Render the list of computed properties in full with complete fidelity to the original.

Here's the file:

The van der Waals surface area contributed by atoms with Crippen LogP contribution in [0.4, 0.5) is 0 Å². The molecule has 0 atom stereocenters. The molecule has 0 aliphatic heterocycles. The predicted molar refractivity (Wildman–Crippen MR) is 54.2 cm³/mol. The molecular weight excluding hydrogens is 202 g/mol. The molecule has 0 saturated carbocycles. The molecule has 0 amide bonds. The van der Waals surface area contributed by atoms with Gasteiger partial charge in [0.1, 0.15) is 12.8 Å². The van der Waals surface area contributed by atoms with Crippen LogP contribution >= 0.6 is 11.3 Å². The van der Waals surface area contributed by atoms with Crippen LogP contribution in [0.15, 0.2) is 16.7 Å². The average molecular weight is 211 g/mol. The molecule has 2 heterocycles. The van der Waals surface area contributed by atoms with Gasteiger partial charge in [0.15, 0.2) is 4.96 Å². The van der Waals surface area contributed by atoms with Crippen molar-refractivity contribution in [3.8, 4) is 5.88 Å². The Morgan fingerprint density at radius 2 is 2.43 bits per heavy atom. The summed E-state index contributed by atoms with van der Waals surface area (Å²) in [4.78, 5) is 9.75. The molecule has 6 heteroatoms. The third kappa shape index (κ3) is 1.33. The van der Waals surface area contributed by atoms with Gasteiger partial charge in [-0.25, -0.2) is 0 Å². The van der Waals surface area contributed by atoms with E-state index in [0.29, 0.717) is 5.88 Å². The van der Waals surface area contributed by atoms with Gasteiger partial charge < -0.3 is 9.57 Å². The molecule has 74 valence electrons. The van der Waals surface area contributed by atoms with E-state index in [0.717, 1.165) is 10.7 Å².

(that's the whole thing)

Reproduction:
The van der Waals surface area contributed by atoms with Crippen LogP contribution in [0.4, 0.5) is 0 Å². The molecule has 0 atom stereocenters. The molecule has 0 aliphatic heterocycles. The predicted molar refractivity (Wildman–Crippen MR) is 54.2 cm³/mol. The molecular weight excluding hydrogens is 202 g/mol. The molecule has 0 saturated carbocycles. The molecule has 0 amide bonds. The van der Waals surface area contributed by atoms with Gasteiger partial charge in [0.1, 0.15) is 12.8 Å². The van der Waals surface area contributed by atoms with Crippen LogP contribution >= 0.6 is 11.3 Å². The van der Waals surface area contributed by atoms with Crippen LogP contribution in [0.15, 0.2) is 16.7 Å². The average molecular weight is 211 g/mol. The molecule has 2 heterocycles. The van der Waals surface area contributed by atoms with Gasteiger partial charge in [0.15, 0.2) is 4.96 Å². The van der Waals surface area contributed by atoms with Crippen molar-refractivity contribution in [3.8, 4) is 5.88 Å². The Morgan fingerprint density at radius 2 is 2.43 bits per heavy atom. The summed E-state index contributed by atoms with van der Waals surface area (Å²) in [4.78, 5) is 9.75. The molecule has 6 heteroatoms. The third kappa shape index (κ3) is 1.33. The van der Waals surface area contributed by atoms with Gasteiger partial charge in [-0.25, -0.2) is 0 Å². The van der Waals surface area contributed by atoms with E-state index in [0.29, 0.717) is 5.88 Å². The van der Waals surface area contributed by atoms with Gasteiger partial charge < -0.3 is 9.57 Å². The molecule has 74 valence electrons. The van der Waals surface area contributed by atoms with E-state index in [0.717, 1.165) is 10.7 Å².